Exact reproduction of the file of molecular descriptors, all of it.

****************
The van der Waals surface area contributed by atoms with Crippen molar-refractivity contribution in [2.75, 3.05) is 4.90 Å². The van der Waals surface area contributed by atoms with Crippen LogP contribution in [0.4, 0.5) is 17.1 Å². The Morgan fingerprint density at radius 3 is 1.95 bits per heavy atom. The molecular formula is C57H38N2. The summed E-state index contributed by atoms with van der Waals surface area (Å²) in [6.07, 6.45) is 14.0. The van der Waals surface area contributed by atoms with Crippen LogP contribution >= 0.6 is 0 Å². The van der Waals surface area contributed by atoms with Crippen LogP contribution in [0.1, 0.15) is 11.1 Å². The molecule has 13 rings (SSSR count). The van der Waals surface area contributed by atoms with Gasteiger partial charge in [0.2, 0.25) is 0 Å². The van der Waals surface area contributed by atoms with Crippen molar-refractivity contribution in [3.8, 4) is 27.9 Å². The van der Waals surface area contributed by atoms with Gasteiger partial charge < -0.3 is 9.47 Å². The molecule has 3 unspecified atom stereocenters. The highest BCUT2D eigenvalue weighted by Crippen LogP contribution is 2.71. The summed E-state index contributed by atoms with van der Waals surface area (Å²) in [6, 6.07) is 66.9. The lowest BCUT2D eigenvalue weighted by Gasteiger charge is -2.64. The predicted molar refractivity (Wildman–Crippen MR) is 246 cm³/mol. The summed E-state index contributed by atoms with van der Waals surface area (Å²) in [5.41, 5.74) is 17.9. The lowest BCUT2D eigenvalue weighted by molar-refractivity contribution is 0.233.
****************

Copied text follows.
The van der Waals surface area contributed by atoms with Crippen molar-refractivity contribution in [2.75, 3.05) is 4.90 Å². The van der Waals surface area contributed by atoms with Crippen LogP contribution in [0.4, 0.5) is 17.1 Å². The Morgan fingerprint density at radius 3 is 1.95 bits per heavy atom. The molecular formula is C57H38N2. The summed E-state index contributed by atoms with van der Waals surface area (Å²) in [6.07, 6.45) is 14.0. The van der Waals surface area contributed by atoms with Crippen LogP contribution >= 0.6 is 0 Å². The van der Waals surface area contributed by atoms with Crippen LogP contribution in [0.1, 0.15) is 11.1 Å². The molecule has 13 rings (SSSR count). The van der Waals surface area contributed by atoms with Gasteiger partial charge in [0.2, 0.25) is 0 Å². The van der Waals surface area contributed by atoms with Crippen molar-refractivity contribution in [3.8, 4) is 27.9 Å². The van der Waals surface area contributed by atoms with Gasteiger partial charge < -0.3 is 9.47 Å². The molecule has 3 unspecified atom stereocenters. The highest BCUT2D eigenvalue weighted by Crippen LogP contribution is 2.71. The summed E-state index contributed by atoms with van der Waals surface area (Å²) in [6, 6.07) is 66.9. The lowest BCUT2D eigenvalue weighted by Gasteiger charge is -2.64. The predicted molar refractivity (Wildman–Crippen MR) is 246 cm³/mol. The summed E-state index contributed by atoms with van der Waals surface area (Å²) in [5.41, 5.74) is 17.9. The lowest BCUT2D eigenvalue weighted by molar-refractivity contribution is 0.233.